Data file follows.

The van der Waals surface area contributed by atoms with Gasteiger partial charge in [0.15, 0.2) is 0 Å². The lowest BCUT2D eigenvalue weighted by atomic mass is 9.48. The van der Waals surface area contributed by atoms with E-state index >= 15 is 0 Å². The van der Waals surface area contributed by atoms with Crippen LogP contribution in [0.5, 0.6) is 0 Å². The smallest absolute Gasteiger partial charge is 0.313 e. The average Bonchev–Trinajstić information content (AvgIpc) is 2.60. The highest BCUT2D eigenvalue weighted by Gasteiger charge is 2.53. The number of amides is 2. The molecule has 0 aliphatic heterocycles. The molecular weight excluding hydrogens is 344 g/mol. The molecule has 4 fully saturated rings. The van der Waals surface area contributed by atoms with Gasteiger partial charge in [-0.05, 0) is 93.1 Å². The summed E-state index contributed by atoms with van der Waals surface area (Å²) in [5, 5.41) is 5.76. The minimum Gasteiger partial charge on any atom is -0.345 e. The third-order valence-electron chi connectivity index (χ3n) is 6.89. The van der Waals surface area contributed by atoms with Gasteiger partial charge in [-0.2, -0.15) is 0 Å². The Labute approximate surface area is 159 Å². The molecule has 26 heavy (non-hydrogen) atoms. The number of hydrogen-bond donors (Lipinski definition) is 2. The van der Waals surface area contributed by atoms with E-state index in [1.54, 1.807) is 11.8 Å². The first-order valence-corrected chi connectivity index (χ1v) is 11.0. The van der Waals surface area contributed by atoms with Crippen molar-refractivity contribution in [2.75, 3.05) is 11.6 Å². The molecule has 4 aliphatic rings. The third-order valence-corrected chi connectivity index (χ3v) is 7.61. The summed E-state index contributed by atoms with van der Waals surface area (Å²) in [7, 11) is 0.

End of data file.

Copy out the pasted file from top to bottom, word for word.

The van der Waals surface area contributed by atoms with Gasteiger partial charge in [0.15, 0.2) is 0 Å². The lowest BCUT2D eigenvalue weighted by atomic mass is 9.48. The van der Waals surface area contributed by atoms with E-state index >= 15 is 0 Å². The van der Waals surface area contributed by atoms with Crippen LogP contribution in [0.5, 0.6) is 0 Å². The smallest absolute Gasteiger partial charge is 0.313 e. The average Bonchev–Trinajstić information content (AvgIpc) is 2.60. The highest BCUT2D eigenvalue weighted by Gasteiger charge is 2.53. The number of amides is 2. The molecule has 0 aliphatic heterocycles. The molecular weight excluding hydrogens is 344 g/mol. The molecule has 4 fully saturated rings. The van der Waals surface area contributed by atoms with Gasteiger partial charge in [-0.05, 0) is 93.1 Å². The summed E-state index contributed by atoms with van der Waals surface area (Å²) in [5, 5.41) is 5.76. The minimum Gasteiger partial charge on any atom is -0.345 e. The third-order valence-electron chi connectivity index (χ3n) is 6.89. The van der Waals surface area contributed by atoms with Gasteiger partial charge in [-0.2, -0.15) is 0 Å². The Labute approximate surface area is 159 Å². The molecule has 26 heavy (non-hydrogen) atoms. The number of hydrogen-bond donors (Lipinski definition) is 2. The van der Waals surface area contributed by atoms with E-state index in [1.54, 1.807) is 11.8 Å². The first-order valence-corrected chi connectivity index (χ1v) is 11.0. The van der Waals surface area contributed by atoms with Crippen molar-refractivity contribution in [2.75, 3.05) is 11.6 Å². The molecule has 4 aliphatic rings. The third-order valence-corrected chi connectivity index (χ3v) is 7.61. The summed E-state index contributed by atoms with van der Waals surface area (Å²) in [7, 11) is 0.